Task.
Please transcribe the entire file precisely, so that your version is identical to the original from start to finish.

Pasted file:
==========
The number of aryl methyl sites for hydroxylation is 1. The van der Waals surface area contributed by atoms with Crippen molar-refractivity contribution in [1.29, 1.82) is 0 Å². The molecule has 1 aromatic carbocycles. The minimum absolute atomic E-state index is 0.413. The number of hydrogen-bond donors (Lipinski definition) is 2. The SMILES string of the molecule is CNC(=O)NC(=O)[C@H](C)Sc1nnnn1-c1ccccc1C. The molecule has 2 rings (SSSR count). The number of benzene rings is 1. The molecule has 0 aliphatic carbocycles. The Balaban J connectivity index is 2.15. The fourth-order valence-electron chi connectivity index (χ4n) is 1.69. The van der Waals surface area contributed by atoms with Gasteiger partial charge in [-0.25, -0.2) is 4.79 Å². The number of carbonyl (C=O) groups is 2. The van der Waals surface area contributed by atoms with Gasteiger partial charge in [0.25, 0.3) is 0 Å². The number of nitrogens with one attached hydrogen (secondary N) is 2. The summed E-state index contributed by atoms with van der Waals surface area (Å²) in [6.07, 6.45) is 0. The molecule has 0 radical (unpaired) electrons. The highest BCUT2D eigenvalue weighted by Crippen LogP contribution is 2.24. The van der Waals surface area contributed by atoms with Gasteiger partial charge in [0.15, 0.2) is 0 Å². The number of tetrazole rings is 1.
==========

The number of aryl methyl sites for hydroxylation is 1. The van der Waals surface area contributed by atoms with Crippen molar-refractivity contribution in [1.29, 1.82) is 0 Å². The molecule has 1 aromatic carbocycles. The minimum absolute atomic E-state index is 0.413. The number of hydrogen-bond donors (Lipinski definition) is 2. The SMILES string of the molecule is CNC(=O)NC(=O)[C@H](C)Sc1nnnn1-c1ccccc1C. The molecule has 2 rings (SSSR count). The number of benzene rings is 1. The molecule has 0 aliphatic carbocycles. The Balaban J connectivity index is 2.15. The fourth-order valence-electron chi connectivity index (χ4n) is 1.69. The van der Waals surface area contributed by atoms with Gasteiger partial charge in [-0.25, -0.2) is 4.79 Å². The number of carbonyl (C=O) groups is 2. The van der Waals surface area contributed by atoms with Gasteiger partial charge in [0.25, 0.3) is 0 Å². The number of nitrogens with one attached hydrogen (secondary N) is 2. The summed E-state index contributed by atoms with van der Waals surface area (Å²) in [6.07, 6.45) is 0. The molecule has 0 radical (unpaired) electrons. The highest BCUT2D eigenvalue weighted by Crippen LogP contribution is 2.24. The van der Waals surface area contributed by atoms with Gasteiger partial charge in [0.15, 0.2) is 0 Å². The number of tetrazole rings is 1.